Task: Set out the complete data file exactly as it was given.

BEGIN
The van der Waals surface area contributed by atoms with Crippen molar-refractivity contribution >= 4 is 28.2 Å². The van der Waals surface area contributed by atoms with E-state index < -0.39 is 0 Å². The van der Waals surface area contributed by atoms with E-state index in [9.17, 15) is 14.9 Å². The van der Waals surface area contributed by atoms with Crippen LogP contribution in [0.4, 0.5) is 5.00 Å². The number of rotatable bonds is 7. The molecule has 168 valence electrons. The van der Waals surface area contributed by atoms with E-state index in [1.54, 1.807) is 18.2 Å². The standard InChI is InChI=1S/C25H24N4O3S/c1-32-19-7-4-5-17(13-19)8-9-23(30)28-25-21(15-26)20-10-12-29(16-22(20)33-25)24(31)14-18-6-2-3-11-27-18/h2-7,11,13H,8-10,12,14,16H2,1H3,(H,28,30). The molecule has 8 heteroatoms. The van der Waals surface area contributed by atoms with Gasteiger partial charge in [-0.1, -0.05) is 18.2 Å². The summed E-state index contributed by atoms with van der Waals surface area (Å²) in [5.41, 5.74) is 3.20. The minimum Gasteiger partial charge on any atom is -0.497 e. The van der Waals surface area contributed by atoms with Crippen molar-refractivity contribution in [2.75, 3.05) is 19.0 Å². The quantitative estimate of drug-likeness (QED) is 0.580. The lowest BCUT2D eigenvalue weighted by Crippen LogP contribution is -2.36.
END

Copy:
The van der Waals surface area contributed by atoms with Crippen molar-refractivity contribution >= 4 is 28.2 Å². The van der Waals surface area contributed by atoms with E-state index < -0.39 is 0 Å². The van der Waals surface area contributed by atoms with E-state index in [9.17, 15) is 14.9 Å². The van der Waals surface area contributed by atoms with Crippen LogP contribution in [0.4, 0.5) is 5.00 Å². The number of rotatable bonds is 7. The molecule has 168 valence electrons. The van der Waals surface area contributed by atoms with E-state index in [1.54, 1.807) is 18.2 Å². The standard InChI is InChI=1S/C25H24N4O3S/c1-32-19-7-4-5-17(13-19)8-9-23(30)28-25-21(15-26)20-10-12-29(16-22(20)33-25)24(31)14-18-6-2-3-11-27-18/h2-7,11,13H,8-10,12,14,16H2,1H3,(H,28,30). The molecule has 8 heteroatoms. The van der Waals surface area contributed by atoms with Gasteiger partial charge in [-0.1, -0.05) is 18.2 Å². The summed E-state index contributed by atoms with van der Waals surface area (Å²) in [5.41, 5.74) is 3.20. The minimum Gasteiger partial charge on any atom is -0.497 e. The van der Waals surface area contributed by atoms with Crippen molar-refractivity contribution in [2.75, 3.05) is 19.0 Å². The quantitative estimate of drug-likeness (QED) is 0.580. The lowest BCUT2D eigenvalue weighted by Crippen LogP contribution is -2.36.